Changes include a reward system for high quality service and a pharmacy access scheme for isolated areas with higher health needs.
Plans to modernise community pharmacies, which will ensure a better quality service for patients and relieve pressure in other parts of the NHS, have been announced by the government today (20 October). These changes follow an extensive consultation earlier this year.
This forms part of the government’s ambition to modernise the community pharmacy sector and make the most of pharmacists’ skills in all health care settings, including GP surgeries and care homes, to provide the highest level of care to patients.
Health Minister David Mowat said:
Patients deserve the best possible care which is why this government is committed to building a modern pharmacy sector that is fit for the 21st century. Pharmacists are a vital source of knowledge and information, as well as providing vital services such as flu jabs, health checks and, of course, dispensing vital medicines.
Far from jeopardising services, our modernisation package will make the most of these skills and transform how pharmacists and their teams operate in the community, ensuring the public receives the very best care in the places they need it, 7 days a week.
New measures, supported by NHS England, will include the first ever reward system for pharmacies that are providing a high quality service.
The government currently funds community pharmacy at £2.8 billion a year. The way community pharmacies are rewarded and funded for NHS services was last reviewed 10 years ago.
Over the last 10 years the budget for community pharmacy has gone up by more than 40%. The number of community pharmacies in England is over 11,500, which is up by 18% in 10 years, and two-fifths of pharmacies in England are within 10 minutes’ walk of 2 or more other pharmacies.
The average pharmacy costs £220,000 a year for NHS pharmaceutical services, including fixed £25,000 ‘establishment payments’ that most pharmacies receive annually, regardless of the service they provide. The new package will phase out the establishment payment and place greater emphasis on rewarding pharmacies for the quality of services provided to the public.
Government spending for pharmacy will remain at around £2.6 billion a year, and we will ensure that those people in isolated areas with higher health needs will have access to a pharmacy through a new pharmacy access scheme.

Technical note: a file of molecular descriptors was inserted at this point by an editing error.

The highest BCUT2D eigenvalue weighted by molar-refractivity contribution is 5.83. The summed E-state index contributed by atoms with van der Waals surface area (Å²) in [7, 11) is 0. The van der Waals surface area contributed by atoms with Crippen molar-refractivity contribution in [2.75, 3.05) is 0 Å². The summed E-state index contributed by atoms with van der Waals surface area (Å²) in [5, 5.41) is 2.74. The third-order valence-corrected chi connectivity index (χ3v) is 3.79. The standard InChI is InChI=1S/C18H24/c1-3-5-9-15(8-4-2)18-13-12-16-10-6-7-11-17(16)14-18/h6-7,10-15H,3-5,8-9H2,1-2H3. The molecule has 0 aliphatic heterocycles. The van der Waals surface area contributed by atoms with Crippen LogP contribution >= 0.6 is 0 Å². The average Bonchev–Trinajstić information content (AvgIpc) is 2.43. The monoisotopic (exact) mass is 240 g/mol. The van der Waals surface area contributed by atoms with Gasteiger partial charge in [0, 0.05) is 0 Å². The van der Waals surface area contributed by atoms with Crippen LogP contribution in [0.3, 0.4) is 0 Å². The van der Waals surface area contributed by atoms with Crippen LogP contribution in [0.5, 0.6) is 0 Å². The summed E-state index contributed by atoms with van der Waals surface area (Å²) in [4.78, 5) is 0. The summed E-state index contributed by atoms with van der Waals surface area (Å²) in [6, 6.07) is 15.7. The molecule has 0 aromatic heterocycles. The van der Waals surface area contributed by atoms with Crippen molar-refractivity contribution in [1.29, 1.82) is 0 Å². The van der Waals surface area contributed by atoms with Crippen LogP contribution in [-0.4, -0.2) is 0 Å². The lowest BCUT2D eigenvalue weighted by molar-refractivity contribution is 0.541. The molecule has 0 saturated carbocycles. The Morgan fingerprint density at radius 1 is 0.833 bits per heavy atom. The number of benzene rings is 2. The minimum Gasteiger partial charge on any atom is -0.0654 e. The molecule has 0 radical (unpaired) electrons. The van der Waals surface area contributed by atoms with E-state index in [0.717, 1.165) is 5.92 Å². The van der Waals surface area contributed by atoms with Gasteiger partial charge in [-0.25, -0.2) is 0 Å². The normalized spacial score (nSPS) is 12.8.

Pharmacies that might have narrowly missed out on the pharmacy access scheme funding through the distance criteria, but are in an area of high deprivation, will be eligible to ask for a review. This will cover pharmacies that are located in the top 20% most deprived areas in England and are 0.8 miles or more from another pharmacy and are critical to access. Funding for successful reviews will be made available as required from outside of this package.
The savings made will go into improved NHS services throughout the country, to ensure that patients get the highest-quality provision possible.
Chief Pharmaceutical Officer for England Dr Keith Ridge said:
The public can be reassured that while efficiencies are being asked of community pharmacy just as they are of other parts of the NHS, there is still sufficient funding to ensure there are accessible and convenient local NHS pharmacy services across England. The NHS is committed to a positive future for pharmacists and community pharmacy.
NHS England has secured £42 million of funding for 2016 to 2018 for a new Pharmacy Integration Fund being announced today. It will support community pharmacy to develop new clinical pharmacy services, working practices and online support to meet the public’s expectations for a modern NHS. In addition, the NHS is now funding a big expansion of 1,500 clinical pharmacists in local primary care clinics and GP surgeries.
New measures, supported by NHS England, will include the first ever reward system for pharmacies. The £75 million Quality Payment Scheme will see pharmacies receive funding based on their ability to provide a quality service to the public. Some of the measures that will be used to demonstrate this quality include:
- showing that they are a ‘healthy living-pharmacy’ to prevent health problems developing
- publishing the results of their patient experience surveys so people can make an informed choice about which pharmacy to go to
- training their staff in how to support patients with conditions such as dementia
NHS England are also introducing a £42 million Pharmacy Integration Fund to improve how pharmacists, their teams and community pharmacy operates within the NHS as a whole.
This will help relieve the pressure on GPs and A&Es. By incentivising pharmacists to make their services available in a range of settings such as GP surgeries and care homes, patients will receive the right service in the right place and this will ultimately lead to fewer people having to go to A&E or attending emergency GP appointments.
Beginning in December 2016, NHS England will be working to embed pharmacy into NHS urgent care by expanding the services already provided by community pharmacies in England for those who need urgent repeat prescriptions and treatment for urgent minor ailments and common conditions. This will help to relieve GPs’ workloads, and help to bring about real practical long-term change.